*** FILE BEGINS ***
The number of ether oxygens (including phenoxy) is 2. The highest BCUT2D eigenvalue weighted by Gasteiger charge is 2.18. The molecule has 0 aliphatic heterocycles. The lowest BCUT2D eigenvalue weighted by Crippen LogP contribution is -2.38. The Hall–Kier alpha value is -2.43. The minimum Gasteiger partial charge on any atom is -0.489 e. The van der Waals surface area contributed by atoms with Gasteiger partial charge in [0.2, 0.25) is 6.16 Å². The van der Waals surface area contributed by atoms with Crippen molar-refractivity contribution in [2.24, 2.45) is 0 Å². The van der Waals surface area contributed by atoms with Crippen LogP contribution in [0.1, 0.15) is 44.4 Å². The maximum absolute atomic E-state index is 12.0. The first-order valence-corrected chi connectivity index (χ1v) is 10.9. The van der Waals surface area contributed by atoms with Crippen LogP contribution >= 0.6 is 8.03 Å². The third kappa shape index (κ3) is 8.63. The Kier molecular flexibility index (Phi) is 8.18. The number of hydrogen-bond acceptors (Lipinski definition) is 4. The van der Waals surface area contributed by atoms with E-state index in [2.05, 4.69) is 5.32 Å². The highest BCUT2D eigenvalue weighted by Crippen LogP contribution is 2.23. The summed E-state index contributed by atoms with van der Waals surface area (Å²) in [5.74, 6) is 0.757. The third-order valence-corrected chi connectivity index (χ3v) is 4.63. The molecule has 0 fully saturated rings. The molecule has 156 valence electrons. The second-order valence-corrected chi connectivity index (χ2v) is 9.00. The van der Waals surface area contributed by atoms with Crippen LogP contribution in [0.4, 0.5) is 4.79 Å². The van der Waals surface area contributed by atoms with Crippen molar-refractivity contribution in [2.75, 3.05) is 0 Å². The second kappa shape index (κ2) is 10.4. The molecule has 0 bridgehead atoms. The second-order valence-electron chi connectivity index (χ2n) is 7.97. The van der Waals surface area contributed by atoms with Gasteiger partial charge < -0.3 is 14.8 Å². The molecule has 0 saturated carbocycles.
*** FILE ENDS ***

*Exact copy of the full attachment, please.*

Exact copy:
The number of ether oxygens (including phenoxy) is 2. The highest BCUT2D eigenvalue weighted by Gasteiger charge is 2.18. The molecule has 0 aliphatic heterocycles. The lowest BCUT2D eigenvalue weighted by Crippen LogP contribution is -2.38. The Hall–Kier alpha value is -2.43. The minimum Gasteiger partial charge on any atom is -0.489 e. The van der Waals surface area contributed by atoms with Gasteiger partial charge in [0.2, 0.25) is 6.16 Å². The van der Waals surface area contributed by atoms with Crippen molar-refractivity contribution in [2.24, 2.45) is 0 Å². The van der Waals surface area contributed by atoms with Crippen LogP contribution in [0.1, 0.15) is 44.4 Å². The maximum absolute atomic E-state index is 12.0. The first-order valence-corrected chi connectivity index (χ1v) is 10.9. The van der Waals surface area contributed by atoms with Crippen LogP contribution >= 0.6 is 8.03 Å². The third kappa shape index (κ3) is 8.63. The Kier molecular flexibility index (Phi) is 8.18. The number of hydrogen-bond acceptors (Lipinski definition) is 4. The van der Waals surface area contributed by atoms with E-state index in [2.05, 4.69) is 5.32 Å². The highest BCUT2D eigenvalue weighted by Crippen LogP contribution is 2.23. The summed E-state index contributed by atoms with van der Waals surface area (Å²) in [5.74, 6) is 0.757. The third-order valence-corrected chi connectivity index (χ3v) is 4.63. The molecule has 0 fully saturated rings. The molecule has 156 valence electrons. The second-order valence-corrected chi connectivity index (χ2v) is 9.00. The van der Waals surface area contributed by atoms with Crippen LogP contribution in [0.4, 0.5) is 4.79 Å². The van der Waals surface area contributed by atoms with Crippen molar-refractivity contribution in [2.75, 3.05) is 0 Å². The second kappa shape index (κ2) is 10.4. The molecule has 0 bridgehead atoms. The second-order valence-electron chi connectivity index (χ2n) is 7.97. The van der Waals surface area contributed by atoms with Gasteiger partial charge < -0.3 is 14.8 Å². The molecule has 0 saturated carbocycles.